Something about him using the word “magic” felt unexpected to me. My biggest accusation against serious birding was that it was designed to strip the magic out of bird-watching by trying to find out how the trick works, the logic and reason behind it. Incidentally, birders hate the passiveness of the term “bird-watching.”
Sibley raises his Swarovski binoculars to his eyes — something he does at least every few minutes — and scans some nearby trees. “For me, the most magical thing about birds is their ability to appear and disappear at will,” he says. “We can stop here and see some that weren’t here yesterday. A pileated woodpecker could fly by at any moment.”
We are now standing in a field a hundred yards from his house, and, as if on cue, an Eastern bluebird (Sialia sialis) appears and lands 20 feet away on a branch. It is one of the most beautiful birds anywhere, and the first one I’ve seen all season, and we both watch it silently through our binoculars as it seems to take a moment to pose for us before flying off. “I appreciate the beauty and the shape and just enjoying it,” Sibley says.
But he is also, always, working. “I noticed that highlight of bright blue on the shoulder was really intense,” he says, as much to himself as to me. “So I’m going to make note of that in case I update the drawing.”
The more fun I have with Sibley — and it is indeed fun to go birding with the David Allen Sibley — the more I feel like I’ve brought some weird personal baggage into this encounter. That weekend a few years earlier when I’d shadowed the team in the Bird-a-thon, I had gone in thinking I would find some quirky people with a quirky passion, which is an easy recipe for a quirky story. And I did find that.
What I didn’t expect to find was some weird guilt draping over me as I realized I knew almost nothing about this fascinating avian world that has existed just around and above my own for every moment I’ve been on this earth.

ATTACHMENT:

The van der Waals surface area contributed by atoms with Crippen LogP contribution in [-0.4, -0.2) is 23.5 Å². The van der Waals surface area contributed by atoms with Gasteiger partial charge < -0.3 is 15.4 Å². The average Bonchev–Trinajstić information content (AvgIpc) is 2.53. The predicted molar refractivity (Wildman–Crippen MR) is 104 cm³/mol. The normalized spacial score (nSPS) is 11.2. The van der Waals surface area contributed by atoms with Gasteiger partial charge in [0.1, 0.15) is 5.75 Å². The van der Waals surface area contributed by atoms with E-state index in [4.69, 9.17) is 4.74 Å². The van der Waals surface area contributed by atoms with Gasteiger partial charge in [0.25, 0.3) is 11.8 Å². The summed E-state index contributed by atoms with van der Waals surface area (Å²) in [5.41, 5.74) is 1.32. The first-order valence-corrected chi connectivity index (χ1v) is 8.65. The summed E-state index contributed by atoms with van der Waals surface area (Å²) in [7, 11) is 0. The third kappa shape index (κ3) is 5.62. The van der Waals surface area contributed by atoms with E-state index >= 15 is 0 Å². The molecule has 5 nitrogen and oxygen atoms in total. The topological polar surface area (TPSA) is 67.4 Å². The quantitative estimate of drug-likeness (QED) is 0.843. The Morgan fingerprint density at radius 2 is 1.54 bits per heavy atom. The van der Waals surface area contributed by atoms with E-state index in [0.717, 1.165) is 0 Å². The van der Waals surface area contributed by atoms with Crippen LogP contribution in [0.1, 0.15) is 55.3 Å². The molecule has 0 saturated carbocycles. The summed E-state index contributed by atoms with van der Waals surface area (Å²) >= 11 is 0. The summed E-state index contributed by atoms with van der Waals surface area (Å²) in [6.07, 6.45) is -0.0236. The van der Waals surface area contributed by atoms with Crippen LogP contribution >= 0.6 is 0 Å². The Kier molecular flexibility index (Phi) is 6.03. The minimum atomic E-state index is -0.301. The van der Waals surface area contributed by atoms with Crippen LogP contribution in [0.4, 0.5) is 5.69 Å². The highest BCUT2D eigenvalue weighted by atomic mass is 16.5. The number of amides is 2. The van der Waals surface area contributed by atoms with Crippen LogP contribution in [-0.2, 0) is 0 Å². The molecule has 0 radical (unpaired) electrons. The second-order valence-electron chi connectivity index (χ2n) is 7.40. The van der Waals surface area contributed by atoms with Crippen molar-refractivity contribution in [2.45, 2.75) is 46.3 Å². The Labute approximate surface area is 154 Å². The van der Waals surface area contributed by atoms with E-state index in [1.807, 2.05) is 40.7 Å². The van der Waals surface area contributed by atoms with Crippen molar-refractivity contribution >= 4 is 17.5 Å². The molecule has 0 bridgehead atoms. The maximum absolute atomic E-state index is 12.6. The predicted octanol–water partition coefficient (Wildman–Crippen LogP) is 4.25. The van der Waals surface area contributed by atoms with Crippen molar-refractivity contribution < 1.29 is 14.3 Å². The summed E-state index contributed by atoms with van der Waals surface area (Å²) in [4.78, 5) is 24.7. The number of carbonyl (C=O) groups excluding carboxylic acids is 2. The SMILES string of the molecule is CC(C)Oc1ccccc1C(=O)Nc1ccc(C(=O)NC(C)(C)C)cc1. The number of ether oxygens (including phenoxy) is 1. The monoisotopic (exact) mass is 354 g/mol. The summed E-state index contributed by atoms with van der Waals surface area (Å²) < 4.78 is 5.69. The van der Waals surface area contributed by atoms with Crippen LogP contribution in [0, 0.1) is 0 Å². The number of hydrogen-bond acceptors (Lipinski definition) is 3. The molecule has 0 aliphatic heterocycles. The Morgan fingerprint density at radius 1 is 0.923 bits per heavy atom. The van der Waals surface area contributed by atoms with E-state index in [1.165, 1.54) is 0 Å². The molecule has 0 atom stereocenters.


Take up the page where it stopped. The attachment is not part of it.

The good news is that initial encounter had triggered action: I bought binoculars and a Sibley guide and a bird feeder and a hummingbird feeder and set out to rectify some things. Which I did; I, along with my children and wife, became pretty good at identifying the standard backyard birds. It was a dopamine hit every time we got one correct. But birding — I even rose to the level where I referred to it as such — can be difficult, trying, stressful. It can feel like a game, and when my 10-year-old son and I entered the Bird-a-thon last year, we met with such failure in our attempt to find anything of value to our team that when the clock ran out at 6 p.m., he was in tears, feeling like we’d let our team down.
So I returned to being a bird-watcher, not a birder. I still look at the birds. Still fill the feeders. But I made some lame resolution to stop trying to figure it all out. Even worse, I convinced myself I’d done so from some moral high ground.
But figuring it out and feeling the magic are not mutually exclusive.
As Sibley and I wrap up our meander back through the old farm fields, we walk to the center of a huge open field with huge panoramic views and watch flocks of Canada geese (Branta canadensis) following the Connecticut River north.
“People often ask how my father got me interested in birds, and my memory is not that we went birding. We went outdoors. We went for walks,” Sibley says. “People would point things out, but it was just a walk. The key is not getting binoculars and a guide and going out. It’s simply going outdoors and letting experiences happen.”
Just then, a kettle of turkey vultures flies overhead, circles for a bit like they’ve seen something of interest down below, then two of them do something that makes Sibley explode with excitement.
“Look, they’re landing on the barn!” he shouts. “The first summer we were here, a pair of vultures nested in the barn.”
“Is this them? Are they returning? Do you think they’re going to nest again?” I pester Sibley, caught up in the excitement, babbling like a child.
Sibley shrugs his shoulders and gives me a look. How the heck should I know, it seems to say. This is magic.
Billy Baker can be reached at email@example.com. Follow him on Instagram @billy_baker.